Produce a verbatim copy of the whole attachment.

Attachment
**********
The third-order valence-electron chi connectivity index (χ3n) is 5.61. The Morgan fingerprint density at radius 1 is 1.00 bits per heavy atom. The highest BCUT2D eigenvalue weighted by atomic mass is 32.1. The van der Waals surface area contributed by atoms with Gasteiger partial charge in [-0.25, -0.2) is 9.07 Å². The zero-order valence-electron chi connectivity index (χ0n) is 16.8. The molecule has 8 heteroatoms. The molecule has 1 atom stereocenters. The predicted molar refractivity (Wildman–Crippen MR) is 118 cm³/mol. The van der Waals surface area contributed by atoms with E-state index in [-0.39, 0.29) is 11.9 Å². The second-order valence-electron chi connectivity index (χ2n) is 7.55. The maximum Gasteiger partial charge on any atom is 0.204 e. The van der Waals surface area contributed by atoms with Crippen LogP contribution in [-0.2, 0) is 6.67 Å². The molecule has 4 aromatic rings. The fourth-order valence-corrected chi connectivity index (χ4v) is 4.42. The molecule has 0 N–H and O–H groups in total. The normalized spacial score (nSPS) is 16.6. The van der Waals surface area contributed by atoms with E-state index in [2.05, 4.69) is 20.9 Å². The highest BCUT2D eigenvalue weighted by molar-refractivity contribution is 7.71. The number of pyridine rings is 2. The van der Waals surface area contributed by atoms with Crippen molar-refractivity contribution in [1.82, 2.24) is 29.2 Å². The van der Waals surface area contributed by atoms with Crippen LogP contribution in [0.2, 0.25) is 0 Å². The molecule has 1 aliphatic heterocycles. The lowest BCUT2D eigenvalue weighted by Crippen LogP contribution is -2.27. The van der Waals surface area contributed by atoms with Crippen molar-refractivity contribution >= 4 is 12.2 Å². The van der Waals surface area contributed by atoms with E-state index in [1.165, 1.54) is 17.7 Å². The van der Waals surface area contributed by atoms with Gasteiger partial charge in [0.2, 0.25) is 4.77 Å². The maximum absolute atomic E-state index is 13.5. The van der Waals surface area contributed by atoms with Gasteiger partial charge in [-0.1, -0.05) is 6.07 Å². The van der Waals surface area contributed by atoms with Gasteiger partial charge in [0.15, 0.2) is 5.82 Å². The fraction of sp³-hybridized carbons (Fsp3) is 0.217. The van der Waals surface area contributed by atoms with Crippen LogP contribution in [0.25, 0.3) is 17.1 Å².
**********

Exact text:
The third-order valence-electron chi connectivity index (χ3n) is 5.61. The Morgan fingerprint density at radius 1 is 1.00 bits per heavy atom. The highest BCUT2D eigenvalue weighted by atomic mass is 32.1. The van der Waals surface area contributed by atoms with Gasteiger partial charge in [-0.25, -0.2) is 9.07 Å². The zero-order valence-electron chi connectivity index (χ0n) is 16.8. The molecule has 8 heteroatoms. The molecule has 1 atom stereocenters. The predicted molar refractivity (Wildman–Crippen MR) is 118 cm³/mol. The van der Waals surface area contributed by atoms with E-state index in [-0.39, 0.29) is 11.9 Å². The second-order valence-electron chi connectivity index (χ2n) is 7.55. The maximum Gasteiger partial charge on any atom is 0.204 e. The van der Waals surface area contributed by atoms with Crippen LogP contribution in [-0.2, 0) is 6.67 Å². The molecule has 4 aromatic rings. The fourth-order valence-corrected chi connectivity index (χ4v) is 4.42. The molecule has 0 N–H and O–H groups in total. The normalized spacial score (nSPS) is 16.6. The van der Waals surface area contributed by atoms with E-state index in [2.05, 4.69) is 20.9 Å². The highest BCUT2D eigenvalue weighted by molar-refractivity contribution is 7.71. The number of pyridine rings is 2. The van der Waals surface area contributed by atoms with Crippen molar-refractivity contribution in [1.82, 2.24) is 29.2 Å². The van der Waals surface area contributed by atoms with Crippen LogP contribution in [0.2, 0.25) is 0 Å². The molecule has 1 aliphatic heterocycles. The lowest BCUT2D eigenvalue weighted by Crippen LogP contribution is -2.27. The van der Waals surface area contributed by atoms with Crippen molar-refractivity contribution >= 4 is 12.2 Å². The van der Waals surface area contributed by atoms with E-state index in [1.165, 1.54) is 17.7 Å². The van der Waals surface area contributed by atoms with Gasteiger partial charge in [0.2, 0.25) is 4.77 Å². The maximum absolute atomic E-state index is 13.5. The van der Waals surface area contributed by atoms with Gasteiger partial charge in [-0.1, -0.05) is 6.07 Å². The van der Waals surface area contributed by atoms with Gasteiger partial charge in [0.15, 0.2) is 5.82 Å². The fraction of sp³-hybridized carbons (Fsp3) is 0.217. The van der Waals surface area contributed by atoms with Crippen LogP contribution in [0.25, 0.3) is 17.1 Å².